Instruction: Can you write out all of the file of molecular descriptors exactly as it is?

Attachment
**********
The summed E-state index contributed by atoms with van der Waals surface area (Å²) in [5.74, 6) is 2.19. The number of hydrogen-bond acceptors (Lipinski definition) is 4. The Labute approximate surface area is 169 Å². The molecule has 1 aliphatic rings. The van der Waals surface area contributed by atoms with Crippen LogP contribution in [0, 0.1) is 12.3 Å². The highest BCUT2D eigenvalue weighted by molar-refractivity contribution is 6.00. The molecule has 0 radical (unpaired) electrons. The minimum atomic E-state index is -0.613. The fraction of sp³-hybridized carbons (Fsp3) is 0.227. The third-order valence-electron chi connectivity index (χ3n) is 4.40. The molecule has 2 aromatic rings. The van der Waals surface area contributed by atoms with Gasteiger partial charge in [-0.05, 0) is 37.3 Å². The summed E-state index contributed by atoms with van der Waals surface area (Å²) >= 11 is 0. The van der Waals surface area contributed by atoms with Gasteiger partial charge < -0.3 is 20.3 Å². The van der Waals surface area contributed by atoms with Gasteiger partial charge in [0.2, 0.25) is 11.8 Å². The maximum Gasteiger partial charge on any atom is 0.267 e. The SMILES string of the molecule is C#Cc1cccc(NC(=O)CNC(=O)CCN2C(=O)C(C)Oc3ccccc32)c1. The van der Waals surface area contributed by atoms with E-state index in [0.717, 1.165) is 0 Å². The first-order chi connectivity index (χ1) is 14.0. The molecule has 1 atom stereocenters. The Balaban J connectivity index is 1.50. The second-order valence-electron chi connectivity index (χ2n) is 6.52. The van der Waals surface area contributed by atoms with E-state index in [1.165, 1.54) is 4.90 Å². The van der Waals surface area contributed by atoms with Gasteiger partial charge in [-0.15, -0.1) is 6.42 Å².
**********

The summed E-state index contributed by atoms with van der Waals surface area (Å²) in [5.74, 6) is 2.19. The number of hydrogen-bond acceptors (Lipinski definition) is 4. The Labute approximate surface area is 169 Å². The molecule has 1 aliphatic rings. The van der Waals surface area contributed by atoms with Crippen LogP contribution in [0, 0.1) is 12.3 Å². The highest BCUT2D eigenvalue weighted by molar-refractivity contribution is 6.00. The molecule has 0 radical (unpaired) electrons. The minimum atomic E-state index is -0.613. The fraction of sp³-hybridized carbons (Fsp3) is 0.227. The third-order valence-electron chi connectivity index (χ3n) is 4.40. The molecule has 2 aromatic rings. The van der Waals surface area contributed by atoms with Gasteiger partial charge in [-0.05, 0) is 37.3 Å². The summed E-state index contributed by atoms with van der Waals surface area (Å²) >= 11 is 0. The van der Waals surface area contributed by atoms with Gasteiger partial charge < -0.3 is 20.3 Å². The van der Waals surface area contributed by atoms with Gasteiger partial charge in [0.2, 0.25) is 11.8 Å². The maximum Gasteiger partial charge on any atom is 0.267 e. The SMILES string of the molecule is C#Cc1cccc(NC(=O)CNC(=O)CCN2C(=O)C(C)Oc3ccccc32)c1. The van der Waals surface area contributed by atoms with E-state index in [0.717, 1.165) is 0 Å². The first-order chi connectivity index (χ1) is 14.0. The molecule has 1 atom stereocenters. The Balaban J connectivity index is 1.50. The second-order valence-electron chi connectivity index (χ2n) is 6.52. The van der Waals surface area contributed by atoms with E-state index in [1.165, 1.54) is 4.90 Å². The van der Waals surface area contributed by atoms with Gasteiger partial charge in [-0.15, -0.1) is 6.42 Å².